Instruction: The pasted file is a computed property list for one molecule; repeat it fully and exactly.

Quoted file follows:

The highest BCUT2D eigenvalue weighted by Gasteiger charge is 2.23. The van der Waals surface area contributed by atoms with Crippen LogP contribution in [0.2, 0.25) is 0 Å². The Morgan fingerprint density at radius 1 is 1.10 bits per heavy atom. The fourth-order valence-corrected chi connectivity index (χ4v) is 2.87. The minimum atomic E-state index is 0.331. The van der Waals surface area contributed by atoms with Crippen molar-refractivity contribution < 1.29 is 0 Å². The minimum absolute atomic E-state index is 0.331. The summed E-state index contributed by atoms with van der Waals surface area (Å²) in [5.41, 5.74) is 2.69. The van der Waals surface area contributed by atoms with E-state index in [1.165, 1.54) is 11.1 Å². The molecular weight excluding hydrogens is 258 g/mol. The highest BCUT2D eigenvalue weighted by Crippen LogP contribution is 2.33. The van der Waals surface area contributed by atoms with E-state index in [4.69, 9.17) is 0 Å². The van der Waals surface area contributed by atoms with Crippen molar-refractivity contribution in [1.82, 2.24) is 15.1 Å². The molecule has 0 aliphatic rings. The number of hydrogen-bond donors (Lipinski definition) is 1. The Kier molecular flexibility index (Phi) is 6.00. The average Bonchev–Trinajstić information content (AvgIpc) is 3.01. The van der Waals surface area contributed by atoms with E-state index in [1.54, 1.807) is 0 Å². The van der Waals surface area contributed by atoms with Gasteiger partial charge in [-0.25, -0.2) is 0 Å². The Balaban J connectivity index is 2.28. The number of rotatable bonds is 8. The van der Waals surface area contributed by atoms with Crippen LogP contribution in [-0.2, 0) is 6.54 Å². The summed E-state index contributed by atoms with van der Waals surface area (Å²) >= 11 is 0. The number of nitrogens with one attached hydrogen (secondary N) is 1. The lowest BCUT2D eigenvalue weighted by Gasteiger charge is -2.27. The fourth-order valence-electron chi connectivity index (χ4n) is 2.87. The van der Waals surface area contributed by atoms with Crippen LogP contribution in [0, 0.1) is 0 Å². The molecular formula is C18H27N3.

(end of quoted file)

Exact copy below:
The highest BCUT2D eigenvalue weighted by Gasteiger charge is 2.23. The van der Waals surface area contributed by atoms with Crippen LogP contribution in [0.2, 0.25) is 0 Å². The Morgan fingerprint density at radius 1 is 1.10 bits per heavy atom. The fourth-order valence-corrected chi connectivity index (χ4v) is 2.87. The minimum atomic E-state index is 0.331. The van der Waals surface area contributed by atoms with Crippen molar-refractivity contribution < 1.29 is 0 Å². The minimum absolute atomic E-state index is 0.331. The summed E-state index contributed by atoms with van der Waals surface area (Å²) in [5.41, 5.74) is 2.69. The van der Waals surface area contributed by atoms with E-state index in [1.165, 1.54) is 11.1 Å². The molecular weight excluding hydrogens is 258 g/mol. The highest BCUT2D eigenvalue weighted by Crippen LogP contribution is 2.33. The van der Waals surface area contributed by atoms with E-state index in [4.69, 9.17) is 0 Å². The van der Waals surface area contributed by atoms with Crippen molar-refractivity contribution in [1.82, 2.24) is 15.1 Å². The molecule has 0 aliphatic rings. The number of hydrogen-bond donors (Lipinski definition) is 1. The Kier molecular flexibility index (Phi) is 6.00. The average Bonchev–Trinajstić information content (AvgIpc) is 3.01. The van der Waals surface area contributed by atoms with E-state index in [1.54, 1.807) is 0 Å². The van der Waals surface area contributed by atoms with Gasteiger partial charge in [-0.25, -0.2) is 0 Å². The Balaban J connectivity index is 2.28. The number of rotatable bonds is 8. The van der Waals surface area contributed by atoms with Crippen LogP contribution in [-0.2, 0) is 6.54 Å². The summed E-state index contributed by atoms with van der Waals surface area (Å²) >= 11 is 0. The number of nitrogens with one attached hydrogen (secondary N) is 1. The lowest BCUT2D eigenvalue weighted by Gasteiger charge is -2.27. The fourth-order valence-electron chi connectivity index (χ4n) is 2.87. The van der Waals surface area contributed by atoms with Crippen LogP contribution in [0, 0.1) is 0 Å². The molecular formula is C18H27N3.